One of the other things I didn’t like about the book was how rushed it felt in the end. There were six chapters on his time with the Habs (not including his chapter with the Habs’ AHL team) and six chapters about his time with the Toronto Maple Leafs. But there was only one chapter about his time with the Boston Bruins, one chapter on his time with the New Jersey Devils (including his Cup win), and two chapters on his time battling cancer. I understand the Habs and the Leafs are the big name teams, but the rest of his career really feels glossed over.

Throw in some spelling mistakes (loonie bin instead of loony bin, for example), and it feels even more amateurish.

The final part that took away from the book for me was that until the chapters dealing with his cancer, Burns doesn’t come across very well. I can understand talking about his faults, but at some point it made me wonder if the author liked Burns (they were friends, but it didn’t read that way). It just felt like there wasn’t a lot of love for Pat Burns.

In the end, there’s just too much for me to overlook. And it’s a shame. I actually feel bad that I didn’t enjoy this book more. Hopefully, some of the mistakes can be corrected for the paperback book, so at least that version can be a little better.

In the meantime, I’ll have to give this book one out of five stars.

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3 Comments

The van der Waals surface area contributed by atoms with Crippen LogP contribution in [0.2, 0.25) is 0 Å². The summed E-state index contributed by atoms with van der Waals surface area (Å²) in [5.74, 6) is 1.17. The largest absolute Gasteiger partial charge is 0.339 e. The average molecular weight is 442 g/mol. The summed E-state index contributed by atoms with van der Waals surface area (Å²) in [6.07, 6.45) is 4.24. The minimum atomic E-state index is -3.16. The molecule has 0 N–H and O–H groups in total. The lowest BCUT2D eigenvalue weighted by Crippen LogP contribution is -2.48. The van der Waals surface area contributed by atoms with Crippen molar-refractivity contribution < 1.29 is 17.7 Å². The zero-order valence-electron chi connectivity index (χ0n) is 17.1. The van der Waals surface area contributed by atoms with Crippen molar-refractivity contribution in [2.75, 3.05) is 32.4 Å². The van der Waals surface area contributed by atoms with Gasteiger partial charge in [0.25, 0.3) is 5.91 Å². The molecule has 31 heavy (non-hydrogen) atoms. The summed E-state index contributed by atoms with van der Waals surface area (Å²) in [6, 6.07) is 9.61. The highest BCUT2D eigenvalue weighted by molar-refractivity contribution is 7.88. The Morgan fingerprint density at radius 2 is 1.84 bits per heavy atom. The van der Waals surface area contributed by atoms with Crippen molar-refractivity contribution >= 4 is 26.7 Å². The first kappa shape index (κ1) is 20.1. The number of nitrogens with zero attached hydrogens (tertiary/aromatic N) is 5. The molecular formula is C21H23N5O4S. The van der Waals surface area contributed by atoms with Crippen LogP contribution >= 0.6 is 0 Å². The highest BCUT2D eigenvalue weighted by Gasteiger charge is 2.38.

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3 responses to “Coach: The Pat Burns Story book review

  1. Suzanne

    I am his first wife…was very angry, mad and hurt about what was written about me. Except for my name, none of the facts related by an ex sister-in-law whom I saw but 5 times 40 years ago are true. Lots of bullshit written about his police work. I did not want to participate in this biography, the author never double checked what was related to her by third parties. It deeply hurt and angered my daughter.

    Although Dimanno admits in an interview that Burns made up a lot of stories, when I wrote her, she told me to go into therapy.

    I am not a celebrity, I am not rich. My reputation is being smeared in that book, very poorly written, confusing as the author switches from his hockey years, his personal life, his years as a police officer, his battle with cancer, quite a confusing and cheap book. Burns create a ”personnage”,with an inflated ego. He would be mad as hell with this book. What was written about another one of his ”wives” was terribly upsetting. She was not at all the woman pictured in this book.

    Burns had a very dark side. If I would write a tell-all book, jaws would drop.

    Suzanne Francoeur

    • After finding so many hockey-related mistakes, I actually wondered how much of his personal life could be true. I’m sorry the book offended you so. Hopefully, my review will turn some people away from reading it.

  2. Suzanne

    Thank you. I appreciate that you posted my message.
    Suzanne Francoeur.